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I often wonder how women know that they are done having kids. Are they finished because they hated their pregnancies or hated the newborn stage? Is it because they had a traumatic labor or a colicky baby? Did they stop at one or two kids for financial reasons? Or did they just always know how many kids they wanted?

I’m a little envious of those who are so confident in their decisions. I’m not sure I’ll ever feel “finished.” In fact, I sit here today at age 38, with five kids ages 1-16, and am pretty sure that my family is complete. Yet, I yearn for another baby. I loved nearly everything about my pregnancies. I loved reading the development calendars, going to doctor appointments, viewing the ultrasounds, experiencing the kicks, watching my growing belly, and all the anticipation that comes along with pregnancy. As difficult as actual labor was, I cherish the memories of that final push and holding my newborn in my arms. I loved all the attention from the doctor and nurses. I loved the smell of my new baby, and visions of the tiny newborn diapers and sleepers invade my mind. I miss the nights of rocking them to sleep, and having their little fist wrapped around my finger.

As I get older though, and my risks of having a complicated pregnancy increase, I am inclined to lean more towards the being finished part. I feel I should be thankful for my five healthy kids and not push my luck. But there is a small part that wonders what if I had one more? But then if I did have another, would I wonder the same thing again and again?

In some ways life is so much easier once the kids are older. They can bathe themselves; clean their own rooms, dress themselves, and are pretty much self-sufficient. It allows me to have more time to do some of the things I love once again. I can watch a movie in peace, read a book, or grocery shop alone. But I also no longer have that little soul, who is entirely dependent on me, whose eyes light up as soon as I enter the room, whose love is all consuming and genuine.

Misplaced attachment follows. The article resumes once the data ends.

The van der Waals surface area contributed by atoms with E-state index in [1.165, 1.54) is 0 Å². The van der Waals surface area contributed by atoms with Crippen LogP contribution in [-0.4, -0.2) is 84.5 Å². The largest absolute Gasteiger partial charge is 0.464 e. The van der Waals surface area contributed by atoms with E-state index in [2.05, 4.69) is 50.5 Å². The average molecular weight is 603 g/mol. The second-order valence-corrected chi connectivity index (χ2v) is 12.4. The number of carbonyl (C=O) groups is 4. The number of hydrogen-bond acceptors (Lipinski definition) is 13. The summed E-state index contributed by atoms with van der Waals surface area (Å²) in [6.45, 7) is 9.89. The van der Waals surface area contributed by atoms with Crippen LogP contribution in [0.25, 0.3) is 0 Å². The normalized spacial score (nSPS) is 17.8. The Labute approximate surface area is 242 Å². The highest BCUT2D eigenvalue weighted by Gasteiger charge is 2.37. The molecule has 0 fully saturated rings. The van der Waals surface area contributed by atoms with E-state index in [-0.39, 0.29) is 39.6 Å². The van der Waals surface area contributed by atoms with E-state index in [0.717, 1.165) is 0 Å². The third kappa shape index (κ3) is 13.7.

Little kids usually have little issues, while big kids have big issues. It’s so much easier to handle a toddler who has colored on the wall, than a teenager who has missed curfew. Toddlers are so easy to forgive and forget. Teenagers are not. Don’t get me wrong. I love all of my children at every age. Some years are just a little more rewarding than others. And some are definitely more trying.

The fact is that the newborn chapter is closing in my life and it just confirms that I’m getting older. My children are growing up, and I can’t imagine my life without all of them in my home. As hard as it is, I need to accept it and enjoy every minute that I possibly can before they are gone.

I can only hope they give me grandchildren one day to help fill the void.

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So God Made a Mother's Story Keepsake Journal

Tabitha Steffes

Tabitha Steffes is a freelance writer based in Wisconsin. She is a mother to five, and a wife to a hard-working farmer. Her days are filled with love, chaos, and too much Diet Coke. Most mornings you can find her up hours before her family; writing, cleaning, or going on long walks. She believes you have to find time for yourself wherever you can. She loves finding ways to simplify her life, saving her family money, and finding joy in every day things on her blog http://simplysavingmommy.com/ She can handle any kid related issue tossed at her, and is a wealth of knowledge to her friends with kids.

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